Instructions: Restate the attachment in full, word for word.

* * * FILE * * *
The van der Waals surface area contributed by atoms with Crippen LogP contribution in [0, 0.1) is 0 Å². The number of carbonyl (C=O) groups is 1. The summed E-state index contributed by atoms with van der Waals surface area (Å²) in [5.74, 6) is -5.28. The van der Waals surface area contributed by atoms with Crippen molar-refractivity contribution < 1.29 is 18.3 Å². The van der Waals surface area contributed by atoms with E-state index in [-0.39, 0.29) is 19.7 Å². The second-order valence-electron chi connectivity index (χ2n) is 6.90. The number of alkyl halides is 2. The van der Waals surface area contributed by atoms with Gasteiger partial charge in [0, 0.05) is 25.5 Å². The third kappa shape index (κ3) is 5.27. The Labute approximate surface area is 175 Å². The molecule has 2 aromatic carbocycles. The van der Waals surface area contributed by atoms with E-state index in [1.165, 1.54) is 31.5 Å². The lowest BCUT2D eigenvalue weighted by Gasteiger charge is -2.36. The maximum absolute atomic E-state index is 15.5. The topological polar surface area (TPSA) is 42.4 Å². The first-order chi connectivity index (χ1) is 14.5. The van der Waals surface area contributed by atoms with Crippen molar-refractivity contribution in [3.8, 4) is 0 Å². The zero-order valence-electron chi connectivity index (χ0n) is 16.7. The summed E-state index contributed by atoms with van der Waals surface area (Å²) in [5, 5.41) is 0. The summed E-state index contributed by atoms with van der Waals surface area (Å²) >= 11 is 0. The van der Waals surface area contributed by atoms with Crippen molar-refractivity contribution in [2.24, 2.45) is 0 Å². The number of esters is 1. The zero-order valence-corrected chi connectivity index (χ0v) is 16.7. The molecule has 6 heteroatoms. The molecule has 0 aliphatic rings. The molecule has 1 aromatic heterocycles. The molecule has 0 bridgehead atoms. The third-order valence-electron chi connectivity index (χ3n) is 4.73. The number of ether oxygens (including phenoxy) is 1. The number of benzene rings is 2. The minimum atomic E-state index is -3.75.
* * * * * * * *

The van der Waals surface area contributed by atoms with Crippen LogP contribution in [0, 0.1) is 0 Å². The number of carbonyl (C=O) groups is 1. The summed E-state index contributed by atoms with van der Waals surface area (Å²) in [5.74, 6) is -5.28. The van der Waals surface area contributed by atoms with Crippen molar-refractivity contribution < 1.29 is 18.3 Å². The van der Waals surface area contributed by atoms with E-state index in [-0.39, 0.29) is 19.7 Å². The second-order valence-electron chi connectivity index (χ2n) is 6.90. The number of alkyl halides is 2. The van der Waals surface area contributed by atoms with Gasteiger partial charge in [0, 0.05) is 25.5 Å². The third kappa shape index (κ3) is 5.27. The Labute approximate surface area is 175 Å². The molecule has 2 aromatic carbocycles. The van der Waals surface area contributed by atoms with E-state index in [1.165, 1.54) is 31.5 Å². The lowest BCUT2D eigenvalue weighted by Gasteiger charge is -2.36. The maximum absolute atomic E-state index is 15.5. The topological polar surface area (TPSA) is 42.4 Å². The first-order chi connectivity index (χ1) is 14.5. The van der Waals surface area contributed by atoms with Crippen molar-refractivity contribution in [3.8, 4) is 0 Å². The zero-order valence-electron chi connectivity index (χ0n) is 16.7. The summed E-state index contributed by atoms with van der Waals surface area (Å²) in [5, 5.41) is 0. The summed E-state index contributed by atoms with van der Waals surface area (Å²) >= 11 is 0. The van der Waals surface area contributed by atoms with Crippen molar-refractivity contribution in [2.24, 2.45) is 0 Å². The number of esters is 1. The zero-order valence-corrected chi connectivity index (χ0v) is 16.7. The molecule has 6 heteroatoms. The molecule has 0 aliphatic rings. The molecule has 1 aromatic heterocycles. The molecule has 0 bridgehead atoms. The third-order valence-electron chi connectivity index (χ3n) is 4.73. The number of ether oxygens (including phenoxy) is 1. The number of benzene rings is 2. The minimum atomic E-state index is -3.75.